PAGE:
Valdosta Daily Times

July 3, 2013

The freedom of working the land

Kristin Finney
The Valdosta Daily Times

VALDOSTA — Farming is more than a job for Tony and Shirley Mallory, it is a way of life.

The Mallorys, owners of Mallory’s Farm, have been growing and selling blueberries for almost 30 years. However, the Mallorys didn’t want to just stop at blueberries, so they now offer a variety of fruits and vegetables and several canned goods.

Shirley was born and raised on the same farm that she currently owns, though back in the day, it was called the Moore family farm. The farm has been in her family since the 1800s; handed down through the generations from her great grandparents.

While Shirley has held a few other jobs during her life, the majority of her time has been dedicated to farming.

“I feel privileged to have grown up on a farm. I didn’t like it when I was younger … working in the hot sun and picking and canning. Now I appreciate it more and more.”

Tony, originally from West Virginia, moved to Georgia with the Air Force when he was younger. During his time serving, he met Shirley and the two have been married for 48 years. After serving in the Air Force for four years, Tony was a welder for various companies before working full-time at the farm.

The Mallorys have raised their three children, Dale, Jimmy and Chad, on the farm and are now raising four grandchildren on the farm.

“Raising kids on the farm, they were able to ride their bikes and play on the farm and have a good time,” Shirley said. “There have been a lot of changes around here in the last 10 years or so with all of the subdivisions and restaurants coming in. I don’t know any other life than living on the farm and my kids are the same way.”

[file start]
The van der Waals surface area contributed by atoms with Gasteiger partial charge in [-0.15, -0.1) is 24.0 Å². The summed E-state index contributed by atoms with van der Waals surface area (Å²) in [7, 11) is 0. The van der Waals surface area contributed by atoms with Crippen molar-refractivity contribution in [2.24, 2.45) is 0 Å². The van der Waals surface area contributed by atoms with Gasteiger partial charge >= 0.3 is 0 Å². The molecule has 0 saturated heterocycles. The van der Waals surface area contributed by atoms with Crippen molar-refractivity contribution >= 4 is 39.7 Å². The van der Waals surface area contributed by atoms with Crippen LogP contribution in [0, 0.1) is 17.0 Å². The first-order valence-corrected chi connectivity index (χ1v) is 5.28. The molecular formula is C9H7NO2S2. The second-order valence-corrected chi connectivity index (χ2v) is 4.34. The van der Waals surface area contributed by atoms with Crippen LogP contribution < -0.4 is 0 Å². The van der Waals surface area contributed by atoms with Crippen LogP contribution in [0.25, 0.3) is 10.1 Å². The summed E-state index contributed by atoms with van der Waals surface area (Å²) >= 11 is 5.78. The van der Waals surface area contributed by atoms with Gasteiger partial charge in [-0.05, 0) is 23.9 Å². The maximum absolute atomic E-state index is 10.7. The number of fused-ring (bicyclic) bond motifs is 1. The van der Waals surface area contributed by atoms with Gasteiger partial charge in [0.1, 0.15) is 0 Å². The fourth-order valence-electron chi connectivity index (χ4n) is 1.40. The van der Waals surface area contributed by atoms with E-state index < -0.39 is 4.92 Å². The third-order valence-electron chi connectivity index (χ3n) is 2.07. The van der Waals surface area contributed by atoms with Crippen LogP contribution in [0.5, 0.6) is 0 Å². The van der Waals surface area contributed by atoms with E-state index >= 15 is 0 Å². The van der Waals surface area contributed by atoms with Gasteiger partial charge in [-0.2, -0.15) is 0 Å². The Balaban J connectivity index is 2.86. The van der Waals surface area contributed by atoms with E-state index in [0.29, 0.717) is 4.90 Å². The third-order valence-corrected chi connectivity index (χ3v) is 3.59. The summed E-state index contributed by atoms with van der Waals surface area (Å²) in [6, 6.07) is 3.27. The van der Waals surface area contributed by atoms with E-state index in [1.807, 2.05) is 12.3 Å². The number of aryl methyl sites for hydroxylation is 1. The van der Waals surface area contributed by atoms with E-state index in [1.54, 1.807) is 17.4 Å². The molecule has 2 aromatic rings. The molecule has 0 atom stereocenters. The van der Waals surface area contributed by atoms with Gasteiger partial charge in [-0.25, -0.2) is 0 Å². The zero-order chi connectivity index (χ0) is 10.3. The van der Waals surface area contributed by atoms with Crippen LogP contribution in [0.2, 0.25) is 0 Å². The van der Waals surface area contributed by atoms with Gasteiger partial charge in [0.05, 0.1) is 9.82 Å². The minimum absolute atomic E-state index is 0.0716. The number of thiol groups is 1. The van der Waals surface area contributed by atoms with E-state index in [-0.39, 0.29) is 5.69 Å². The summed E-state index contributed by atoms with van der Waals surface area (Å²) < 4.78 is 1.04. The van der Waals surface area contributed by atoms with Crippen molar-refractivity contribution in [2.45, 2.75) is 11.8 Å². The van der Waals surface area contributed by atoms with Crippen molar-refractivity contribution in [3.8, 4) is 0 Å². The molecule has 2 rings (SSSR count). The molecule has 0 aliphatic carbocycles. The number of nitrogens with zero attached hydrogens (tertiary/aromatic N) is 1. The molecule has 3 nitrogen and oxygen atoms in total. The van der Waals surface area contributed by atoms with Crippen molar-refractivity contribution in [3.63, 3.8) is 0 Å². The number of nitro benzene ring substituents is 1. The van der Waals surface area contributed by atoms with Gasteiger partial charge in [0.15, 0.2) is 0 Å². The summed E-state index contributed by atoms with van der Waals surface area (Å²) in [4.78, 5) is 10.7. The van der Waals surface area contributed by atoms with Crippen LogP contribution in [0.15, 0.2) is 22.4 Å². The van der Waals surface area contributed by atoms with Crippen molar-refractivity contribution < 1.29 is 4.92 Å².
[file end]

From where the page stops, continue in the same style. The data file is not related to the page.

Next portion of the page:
Mallory’s Farm offers a lot more than just produce. The Mallorys have made their farm into a family-friendly and fun place for children to come and learn about farming. The farm hosts many groups of children each year including community clubs and school field trips.

“We enjoy the kids coming by,” Tony said. “A lot of them have never seen cows or horses and it is really a thrill to see the kids’ faces when they come here.”

When groups come by the farm, they can pick berries, learn about the process of farming and tour the farm.

While many couples at the Mallorys’ age have hopes of retiring, these two have no plans of stopping anytime soon.

“Instead of retiring, we are just still working,” Shirley said. “We would like to start growing more stuff and expand to include more products.”

When it comes to clientele, the Mallorys have customers from all over the world.

“We have people from Turkey and Kazakhstan that buy products from us. We all have a  common bond of loving fresh produce and wanting to eat healthy,” Shirley said.

While many people living in Valdosta might think that growing their own garden is not possible, Mallory’s Farm doesn’t agree. The farm sells raised beds and container gardens for people living in apartments that are still interested in growing their own fresh and healthy produce.  

Mallory’s Farm has a variety of produce including blueberries, both U-Pick and pre-picked, tomatoes, hydroponic lettuce during the colder months, and peppers. The farm has a state-certified kitchen that is used for canning and they offer several canned goods including jams, pickles, salsas and syrup. All of their products are locally grown or are made from locally grown produce.

As for why the couple still enjoys working on a farm after all of these years, Shirley explained, “I don’t like being inside. It’s nice to just come out and see what needs to be done and do it. We love the freedom of getting to work with the land.”